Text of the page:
“Siddhartha’s Intent and Khyentse Foundation have never before undertaken any hands-on endeavor of this magnitude, scale, and complexity. And the project has massively expanded since its inception,” Khyentse Foundation explained. “For instance, the electrical infrastructure work revealed the major inadequacies of the sound system, so we are now—with the blessing and gratitude of the local officials—replacing the sound as well as the lights of the Mahabodhi Temple.” (Khyentse Foundation)

The Mahabodhi Temple, one of the most sacred of all pilgrimage sites for Buddhist practitioners, is a UNESCO World Heritage Site marking the place where the historical Buddha is said to have attained enlightenment. There are seven other sacred sites in Bodh Gaya, including the descendent of the original Bodhi tree.

Upgrading infrastructure in the Mahabodhi Temple complex. From khyentsefoundation.org

“None of this would have been remotely possible without the generosity of our donors, who have already contributed US$740,000—more than half of total estimated costs—to Lighting the Mahabodhi. This amount will be spent by the end of November and we will then need US$660,000 more to complete the project,” Khyentse Foundation said in the statement. “Thanks to the usual Siddhartha's Intent and Khyentse Foundation reliance on voluntary services at the management, executive, and public relations levels, and the generous contributions of Vana Foundation and of India’s leading lighting designers, Design Matrix, we aim to remain within the original US$1.4 million overall budget estimate.” (Khyentse Foundation)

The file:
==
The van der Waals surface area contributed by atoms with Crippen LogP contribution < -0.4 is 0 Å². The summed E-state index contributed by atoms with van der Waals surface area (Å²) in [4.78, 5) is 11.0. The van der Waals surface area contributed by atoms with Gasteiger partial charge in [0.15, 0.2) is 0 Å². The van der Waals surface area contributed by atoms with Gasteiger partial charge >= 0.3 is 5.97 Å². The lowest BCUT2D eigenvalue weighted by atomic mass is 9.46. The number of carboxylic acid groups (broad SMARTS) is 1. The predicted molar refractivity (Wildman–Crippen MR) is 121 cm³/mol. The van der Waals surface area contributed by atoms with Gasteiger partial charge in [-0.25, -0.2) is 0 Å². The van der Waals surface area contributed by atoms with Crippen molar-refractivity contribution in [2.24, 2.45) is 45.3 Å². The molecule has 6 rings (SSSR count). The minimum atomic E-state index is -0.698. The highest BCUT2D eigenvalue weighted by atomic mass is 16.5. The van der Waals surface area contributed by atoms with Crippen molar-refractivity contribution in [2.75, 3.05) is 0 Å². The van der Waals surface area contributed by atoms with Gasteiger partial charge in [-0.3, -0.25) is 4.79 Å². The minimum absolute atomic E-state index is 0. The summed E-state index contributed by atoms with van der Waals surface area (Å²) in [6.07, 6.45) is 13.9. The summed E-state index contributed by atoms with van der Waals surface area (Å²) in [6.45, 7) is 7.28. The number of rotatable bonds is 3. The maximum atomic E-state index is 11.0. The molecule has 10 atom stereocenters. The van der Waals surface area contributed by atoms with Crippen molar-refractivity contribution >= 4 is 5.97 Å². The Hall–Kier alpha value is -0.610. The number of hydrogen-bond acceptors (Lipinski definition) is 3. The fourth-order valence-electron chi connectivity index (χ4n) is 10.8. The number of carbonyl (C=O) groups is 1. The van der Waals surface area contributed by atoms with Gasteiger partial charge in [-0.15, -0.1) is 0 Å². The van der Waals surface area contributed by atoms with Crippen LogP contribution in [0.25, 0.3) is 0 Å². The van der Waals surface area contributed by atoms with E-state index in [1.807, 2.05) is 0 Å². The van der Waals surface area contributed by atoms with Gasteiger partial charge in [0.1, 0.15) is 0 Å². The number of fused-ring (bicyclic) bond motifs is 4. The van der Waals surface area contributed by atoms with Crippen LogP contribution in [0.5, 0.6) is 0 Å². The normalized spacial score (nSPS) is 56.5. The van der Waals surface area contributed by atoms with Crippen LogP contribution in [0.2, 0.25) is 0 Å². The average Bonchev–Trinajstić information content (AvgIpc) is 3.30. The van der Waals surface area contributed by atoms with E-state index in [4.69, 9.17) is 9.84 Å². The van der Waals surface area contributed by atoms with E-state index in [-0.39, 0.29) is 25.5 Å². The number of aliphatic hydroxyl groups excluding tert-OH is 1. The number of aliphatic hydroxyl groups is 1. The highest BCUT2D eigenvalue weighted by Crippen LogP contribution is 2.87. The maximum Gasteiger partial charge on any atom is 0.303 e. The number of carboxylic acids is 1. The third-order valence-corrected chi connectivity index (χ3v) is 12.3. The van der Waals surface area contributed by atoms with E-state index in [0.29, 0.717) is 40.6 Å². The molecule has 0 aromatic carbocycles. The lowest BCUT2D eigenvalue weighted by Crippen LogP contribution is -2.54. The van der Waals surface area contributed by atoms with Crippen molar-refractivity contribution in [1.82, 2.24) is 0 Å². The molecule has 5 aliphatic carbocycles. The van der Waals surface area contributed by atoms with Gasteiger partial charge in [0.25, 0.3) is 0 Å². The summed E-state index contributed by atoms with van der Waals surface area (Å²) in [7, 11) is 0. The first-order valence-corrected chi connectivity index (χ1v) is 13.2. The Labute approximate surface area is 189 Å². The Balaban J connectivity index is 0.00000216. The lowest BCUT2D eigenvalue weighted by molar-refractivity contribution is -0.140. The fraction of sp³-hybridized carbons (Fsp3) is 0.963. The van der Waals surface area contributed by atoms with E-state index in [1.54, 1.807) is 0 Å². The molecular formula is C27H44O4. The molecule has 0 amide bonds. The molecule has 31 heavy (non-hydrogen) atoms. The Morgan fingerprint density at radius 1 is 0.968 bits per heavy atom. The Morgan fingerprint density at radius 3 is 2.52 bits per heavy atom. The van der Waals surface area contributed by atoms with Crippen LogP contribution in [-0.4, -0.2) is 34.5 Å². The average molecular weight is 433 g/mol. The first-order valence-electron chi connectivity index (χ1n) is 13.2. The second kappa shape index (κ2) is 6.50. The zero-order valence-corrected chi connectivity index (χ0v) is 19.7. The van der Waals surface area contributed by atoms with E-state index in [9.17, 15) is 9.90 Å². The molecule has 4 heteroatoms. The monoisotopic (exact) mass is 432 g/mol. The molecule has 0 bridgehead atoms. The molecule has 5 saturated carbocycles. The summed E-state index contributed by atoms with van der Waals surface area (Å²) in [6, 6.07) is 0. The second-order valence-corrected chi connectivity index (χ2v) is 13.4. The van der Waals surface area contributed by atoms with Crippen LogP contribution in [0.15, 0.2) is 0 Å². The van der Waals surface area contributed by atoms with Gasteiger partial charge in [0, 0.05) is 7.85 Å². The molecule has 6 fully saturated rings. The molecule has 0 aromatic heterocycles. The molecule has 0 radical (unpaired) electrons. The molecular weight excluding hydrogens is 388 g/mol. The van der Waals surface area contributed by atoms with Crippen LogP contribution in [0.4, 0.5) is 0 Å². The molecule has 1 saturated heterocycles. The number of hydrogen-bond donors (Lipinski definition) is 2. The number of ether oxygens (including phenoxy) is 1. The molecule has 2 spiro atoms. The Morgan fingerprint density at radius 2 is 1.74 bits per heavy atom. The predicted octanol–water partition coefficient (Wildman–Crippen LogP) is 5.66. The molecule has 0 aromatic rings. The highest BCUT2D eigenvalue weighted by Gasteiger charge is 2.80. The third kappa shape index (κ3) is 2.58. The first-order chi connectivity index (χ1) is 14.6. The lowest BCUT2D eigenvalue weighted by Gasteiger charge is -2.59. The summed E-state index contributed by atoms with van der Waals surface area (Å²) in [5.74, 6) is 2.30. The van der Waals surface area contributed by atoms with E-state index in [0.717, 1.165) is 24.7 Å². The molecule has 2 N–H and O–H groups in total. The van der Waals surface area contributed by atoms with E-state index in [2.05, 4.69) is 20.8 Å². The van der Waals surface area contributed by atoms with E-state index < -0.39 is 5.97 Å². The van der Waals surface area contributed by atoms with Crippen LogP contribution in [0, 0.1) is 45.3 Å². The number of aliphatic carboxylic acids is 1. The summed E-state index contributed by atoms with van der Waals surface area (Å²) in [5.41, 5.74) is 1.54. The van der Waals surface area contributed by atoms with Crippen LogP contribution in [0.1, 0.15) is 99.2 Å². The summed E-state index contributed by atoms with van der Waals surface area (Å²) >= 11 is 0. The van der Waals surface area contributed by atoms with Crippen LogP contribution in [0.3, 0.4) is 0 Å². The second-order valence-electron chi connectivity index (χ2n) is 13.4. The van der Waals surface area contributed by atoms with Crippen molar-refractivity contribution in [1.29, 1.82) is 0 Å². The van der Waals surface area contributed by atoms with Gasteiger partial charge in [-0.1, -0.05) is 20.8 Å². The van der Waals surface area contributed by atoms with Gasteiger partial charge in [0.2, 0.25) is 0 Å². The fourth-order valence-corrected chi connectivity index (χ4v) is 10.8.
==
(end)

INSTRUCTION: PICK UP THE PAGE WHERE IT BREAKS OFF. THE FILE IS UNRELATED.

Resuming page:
Born in Bhutan and now based in Himachal Pradesh, India, Dzongsar Khyentse Rinpoche is the son of Thinley Norbu Rinpoche and was a close student of the Nyingma master Dilgo Khyentse Rinpoche (1910–91). He is recognized as the third incarnation of Jamyang Khyentse Wangpo (1820–92), founder of the Khyentse lineage, and the immediate incarnation of Jamyang Khyentse Chökyi Lodrö (1893–1959). In addition to Khyentse Foundation and Siddhartha’s Intent, his projects include 84000, a non-profit global initiative to translate the words of the Buddha and make them available to all; Lotus Outreach, which directs a wide range of projects to help refugees; and more recently The Lhomon Society, which promotes sustainable development in Bhutan through education.

“The atmosphere created by the Mahabodhi Temple is so potent it’s as if you fall into a trance. Here you’ll find the Vajra Seat (vajra asana, also known as the Diamond Seat) where, after many years of searching for the truth and six excruciating years of penance by the banks of the Niranjana River, Siddhartha finally discovered the Middle Path and achieved enlightenment under the Bodhi tree,” Rinpoche reflected. “The Bodhi tree is important to Buddhists because it is a symbol of enlightenment . . . showing respect for the Bodhi tree is not in any way the same as worshipping the spirit of a tree like a shaman, but rather a recognition of the extraordinary event that took place beneath its branches. (Lighting the Mahabodhi)

Source: By Craig Lewis, (Buddhistdoor Global)